Singaporean and Malaysian journalists jailed for drone use in Myanmar face possible immigration charge

Singaporean cameraman Lau Hon Meng and Malaysian documentary producer Mok Choy Lin were sentenced to two months' jail each on Nov 10 for breaching Myanmar's Aircraft Act.
Singaporean cameraman Lau Hon Meng and Malaysian documentary producer Mok Choy Lin were sentenced to two months' jail each on Nov 10 for breaching Myanmar's Aircraft Act.PHOTO: REUTERS

BANGKOK - A Singaporean as well as a Malaysian journalist, jailed for trying to use a drone over a Parliament building in Napyipdaw, are now being accused of breaching the country's immigration law.

The new charge, if accepted by a Myanmar court, would mean the embattled journalists would face trial for allegedly breaching two additional laws.

Singaporean cameraman Lau Hon Meng, 43, Malaysian documentary producer Mok Choy Lin, 47, along with their local translator Aung Naing Soe and driver Hla Tin, were sentenced to two months' jail each on Nov 10 for breaching the country's Aircraft Act.

Lau's lawyer, Mr Myo Win, had applied for the court to dismiss a second charge of breaching the country's Export and Import Law, which had also been brought against all four people. He had argued that they had already been convicted of the same offence.

On Monday (Nov 27), the court dismissed this application.

Defence lawyers further found out that immigration officials were attempting to prosecute Lau and Mok for breaching Myanmar's 1947 Immigration Act. The court is expected to decide on whether to proceed with this new charge during the next hearing on Dec 4, Mr Myo Win told The Straits Times.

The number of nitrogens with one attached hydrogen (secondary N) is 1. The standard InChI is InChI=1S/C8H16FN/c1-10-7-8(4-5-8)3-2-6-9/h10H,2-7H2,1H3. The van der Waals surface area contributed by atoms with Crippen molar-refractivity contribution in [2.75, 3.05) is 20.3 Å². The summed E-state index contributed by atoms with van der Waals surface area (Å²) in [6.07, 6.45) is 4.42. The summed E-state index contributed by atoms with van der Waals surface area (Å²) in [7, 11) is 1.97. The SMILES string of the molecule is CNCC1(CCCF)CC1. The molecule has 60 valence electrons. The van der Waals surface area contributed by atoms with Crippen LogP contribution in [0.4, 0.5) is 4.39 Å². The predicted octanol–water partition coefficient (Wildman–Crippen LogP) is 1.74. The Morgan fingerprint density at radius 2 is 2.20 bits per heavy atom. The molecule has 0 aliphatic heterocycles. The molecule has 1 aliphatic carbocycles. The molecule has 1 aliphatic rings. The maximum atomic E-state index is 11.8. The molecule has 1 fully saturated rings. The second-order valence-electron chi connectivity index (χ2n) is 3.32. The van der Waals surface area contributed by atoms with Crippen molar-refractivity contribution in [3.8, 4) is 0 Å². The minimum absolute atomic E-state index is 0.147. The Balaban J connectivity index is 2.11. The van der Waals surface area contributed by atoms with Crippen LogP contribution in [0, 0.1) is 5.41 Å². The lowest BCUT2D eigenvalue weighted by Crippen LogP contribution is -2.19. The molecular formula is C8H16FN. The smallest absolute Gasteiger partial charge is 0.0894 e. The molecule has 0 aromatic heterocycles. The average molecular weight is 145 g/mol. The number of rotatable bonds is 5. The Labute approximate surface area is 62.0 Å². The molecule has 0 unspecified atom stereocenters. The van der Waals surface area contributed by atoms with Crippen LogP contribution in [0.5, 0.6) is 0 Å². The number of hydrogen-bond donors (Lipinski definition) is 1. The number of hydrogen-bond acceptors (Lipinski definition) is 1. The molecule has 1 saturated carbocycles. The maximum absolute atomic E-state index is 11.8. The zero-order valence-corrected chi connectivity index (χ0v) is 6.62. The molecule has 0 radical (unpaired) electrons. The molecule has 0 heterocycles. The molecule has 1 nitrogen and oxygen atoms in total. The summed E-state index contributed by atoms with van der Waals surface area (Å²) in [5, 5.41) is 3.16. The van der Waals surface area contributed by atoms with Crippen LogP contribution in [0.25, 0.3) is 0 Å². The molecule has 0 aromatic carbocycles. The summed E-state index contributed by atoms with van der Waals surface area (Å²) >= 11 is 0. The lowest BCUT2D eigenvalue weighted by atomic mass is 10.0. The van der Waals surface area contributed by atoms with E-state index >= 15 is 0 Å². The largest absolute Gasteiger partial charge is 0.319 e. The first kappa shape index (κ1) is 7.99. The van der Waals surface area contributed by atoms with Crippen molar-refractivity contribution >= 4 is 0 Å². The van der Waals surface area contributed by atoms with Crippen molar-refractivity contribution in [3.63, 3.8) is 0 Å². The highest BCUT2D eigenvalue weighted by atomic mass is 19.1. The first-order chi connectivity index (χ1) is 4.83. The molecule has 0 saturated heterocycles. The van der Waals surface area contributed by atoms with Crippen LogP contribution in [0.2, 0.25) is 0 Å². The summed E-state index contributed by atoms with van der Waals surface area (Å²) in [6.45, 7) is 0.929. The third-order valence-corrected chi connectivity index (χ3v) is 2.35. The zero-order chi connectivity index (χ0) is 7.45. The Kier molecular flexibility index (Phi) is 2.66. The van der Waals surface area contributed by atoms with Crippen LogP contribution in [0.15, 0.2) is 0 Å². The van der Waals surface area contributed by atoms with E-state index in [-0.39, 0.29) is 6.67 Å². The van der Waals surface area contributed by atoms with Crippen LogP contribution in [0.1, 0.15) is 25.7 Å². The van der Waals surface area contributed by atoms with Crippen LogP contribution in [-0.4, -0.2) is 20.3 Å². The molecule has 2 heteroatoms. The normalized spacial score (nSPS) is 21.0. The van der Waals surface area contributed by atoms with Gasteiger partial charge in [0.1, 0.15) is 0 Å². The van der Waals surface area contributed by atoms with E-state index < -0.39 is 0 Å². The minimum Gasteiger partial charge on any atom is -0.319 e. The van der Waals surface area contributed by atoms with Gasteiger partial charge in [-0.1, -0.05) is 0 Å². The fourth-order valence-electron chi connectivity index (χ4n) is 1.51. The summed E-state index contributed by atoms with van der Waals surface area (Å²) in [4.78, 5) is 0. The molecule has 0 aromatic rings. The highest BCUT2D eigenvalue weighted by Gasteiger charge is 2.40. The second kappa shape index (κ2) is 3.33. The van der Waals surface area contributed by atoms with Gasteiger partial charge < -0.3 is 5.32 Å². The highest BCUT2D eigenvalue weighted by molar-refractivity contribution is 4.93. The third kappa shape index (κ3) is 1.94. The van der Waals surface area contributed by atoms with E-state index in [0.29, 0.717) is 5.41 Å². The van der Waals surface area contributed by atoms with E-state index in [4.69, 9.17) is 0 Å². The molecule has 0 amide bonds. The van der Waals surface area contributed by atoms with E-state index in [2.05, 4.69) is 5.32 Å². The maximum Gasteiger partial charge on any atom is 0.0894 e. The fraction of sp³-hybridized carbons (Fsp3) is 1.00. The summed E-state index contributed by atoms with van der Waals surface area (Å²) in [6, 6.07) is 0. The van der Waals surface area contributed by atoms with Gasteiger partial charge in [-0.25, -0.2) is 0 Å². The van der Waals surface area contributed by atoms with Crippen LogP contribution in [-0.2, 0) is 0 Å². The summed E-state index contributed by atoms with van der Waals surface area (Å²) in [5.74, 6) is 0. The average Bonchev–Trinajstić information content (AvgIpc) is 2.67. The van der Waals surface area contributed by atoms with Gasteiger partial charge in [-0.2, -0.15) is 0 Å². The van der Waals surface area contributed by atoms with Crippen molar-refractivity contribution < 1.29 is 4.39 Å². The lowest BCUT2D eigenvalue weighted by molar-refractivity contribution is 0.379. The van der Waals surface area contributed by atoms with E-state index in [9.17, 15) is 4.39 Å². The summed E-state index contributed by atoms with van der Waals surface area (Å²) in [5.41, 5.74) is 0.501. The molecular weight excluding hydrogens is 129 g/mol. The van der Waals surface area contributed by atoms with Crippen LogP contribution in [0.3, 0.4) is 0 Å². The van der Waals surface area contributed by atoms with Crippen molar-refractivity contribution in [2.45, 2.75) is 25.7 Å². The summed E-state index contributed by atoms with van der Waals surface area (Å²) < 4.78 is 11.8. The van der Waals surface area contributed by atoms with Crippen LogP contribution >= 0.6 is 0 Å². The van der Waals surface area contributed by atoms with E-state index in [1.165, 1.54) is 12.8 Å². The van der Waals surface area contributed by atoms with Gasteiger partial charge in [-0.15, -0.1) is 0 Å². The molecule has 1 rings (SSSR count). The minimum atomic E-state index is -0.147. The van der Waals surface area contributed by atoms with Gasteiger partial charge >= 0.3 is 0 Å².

Under the Export and Import Law, those who export or import restricted, prohibited or banned goods can be jailed for up to three years and fined.

Under Myanmar's Immigration Act, anyone who, after legal entry, remains in the country in contravention of rules can be jailed for up to five years and fined.

Lawyer Khin Maung Zaw, who represents Mok, Aung Naing Soe and Hla Tin, told The Straits Times: "They are a little anxious."

 
 
 

Mr Myo Win plans to appeal to a higher court to get the Export and Import Law charge dismissed.

The four people were detained on Oct 27 while producing a documentary for Turkey's state broadcaster Turkish Radio and Television Corporation (TRT). After their first conviction, they were sent to Yamethin prison in central Myanmar - about two hours' drive from Naypyitaw.

TRT's English-language subsidiary, TRT World, said in an earlier statement that Lau and Mok entered Myanmar on journalist visas on Oct 21 and had "shot in various locations with conventional cameras as well as with a drone, up until Oct 27".

Drones in Myanmar occupy a legal grey area. While Myanmar has no specific law on drones, individual authorities have tried to restrict the use of such equipment over their premises. Drones have been used by photographers, and also by the authorities to gather meteorological data and conduct structural checks on bridges.

Lau is a freelance cameraman, while Mok is veteran of Singapore broadcasting, having produced, written and directed shows like Under One Roof and Phua Chu Kang, and been Channel NewsAsia's vice-president of international production. She has also worked for the National Geographic Channel as its director of regional production.